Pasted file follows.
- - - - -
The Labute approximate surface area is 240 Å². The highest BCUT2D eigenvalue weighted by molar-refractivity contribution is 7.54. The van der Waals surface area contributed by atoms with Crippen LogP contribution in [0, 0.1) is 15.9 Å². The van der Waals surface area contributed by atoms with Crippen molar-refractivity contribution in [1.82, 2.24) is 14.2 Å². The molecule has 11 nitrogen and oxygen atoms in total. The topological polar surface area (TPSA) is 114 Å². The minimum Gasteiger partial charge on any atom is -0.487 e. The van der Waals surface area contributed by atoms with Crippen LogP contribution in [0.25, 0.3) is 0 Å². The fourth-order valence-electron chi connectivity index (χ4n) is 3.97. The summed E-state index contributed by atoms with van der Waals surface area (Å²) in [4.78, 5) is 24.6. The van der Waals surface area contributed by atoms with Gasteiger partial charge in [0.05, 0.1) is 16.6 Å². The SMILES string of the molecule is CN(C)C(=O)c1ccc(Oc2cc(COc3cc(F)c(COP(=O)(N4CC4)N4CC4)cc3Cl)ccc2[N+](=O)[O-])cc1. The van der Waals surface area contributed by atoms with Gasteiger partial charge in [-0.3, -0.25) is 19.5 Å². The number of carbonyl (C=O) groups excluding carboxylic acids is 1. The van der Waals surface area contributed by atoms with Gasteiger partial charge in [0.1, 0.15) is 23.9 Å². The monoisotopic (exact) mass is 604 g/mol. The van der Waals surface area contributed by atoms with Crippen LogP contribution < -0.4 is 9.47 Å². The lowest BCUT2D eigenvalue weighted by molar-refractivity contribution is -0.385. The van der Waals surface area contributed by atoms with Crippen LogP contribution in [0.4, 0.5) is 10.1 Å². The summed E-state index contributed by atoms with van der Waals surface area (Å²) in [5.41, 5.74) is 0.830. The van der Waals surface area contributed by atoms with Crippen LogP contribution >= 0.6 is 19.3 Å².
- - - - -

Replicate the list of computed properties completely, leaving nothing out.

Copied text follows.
The Labute approximate surface area is 240 Å². The highest BCUT2D eigenvalue weighted by molar-refractivity contribution is 7.54. The van der Waals surface area contributed by atoms with Crippen LogP contribution in [0, 0.1) is 15.9 Å². The van der Waals surface area contributed by atoms with Crippen molar-refractivity contribution in [1.82, 2.24) is 14.2 Å². The molecule has 11 nitrogen and oxygen atoms in total. The topological polar surface area (TPSA) is 114 Å². The minimum Gasteiger partial charge on any atom is -0.487 e. The van der Waals surface area contributed by atoms with Crippen LogP contribution in [0.25, 0.3) is 0 Å². The fourth-order valence-electron chi connectivity index (χ4n) is 3.97. The summed E-state index contributed by atoms with van der Waals surface area (Å²) in [4.78, 5) is 24.6. The van der Waals surface area contributed by atoms with Gasteiger partial charge in [0.05, 0.1) is 16.6 Å². The SMILES string of the molecule is CN(C)C(=O)c1ccc(Oc2cc(COc3cc(F)c(COP(=O)(N4CC4)N4CC4)cc3Cl)ccc2[N+](=O)[O-])cc1. The van der Waals surface area contributed by atoms with Gasteiger partial charge in [-0.3, -0.25) is 19.5 Å². The number of carbonyl (C=O) groups excluding carboxylic acids is 1. The van der Waals surface area contributed by atoms with Gasteiger partial charge in [0.1, 0.15) is 23.9 Å². The monoisotopic (exact) mass is 604 g/mol. The van der Waals surface area contributed by atoms with Crippen LogP contribution < -0.4 is 9.47 Å². The lowest BCUT2D eigenvalue weighted by molar-refractivity contribution is -0.385. The van der Waals surface area contributed by atoms with Crippen LogP contribution in [0.4, 0.5) is 10.1 Å². The summed E-state index contributed by atoms with van der Waals surface area (Å²) in [5.41, 5.74) is 0.830. The van der Waals surface area contributed by atoms with Crippen LogP contribution >= 0.6 is 19.3 Å².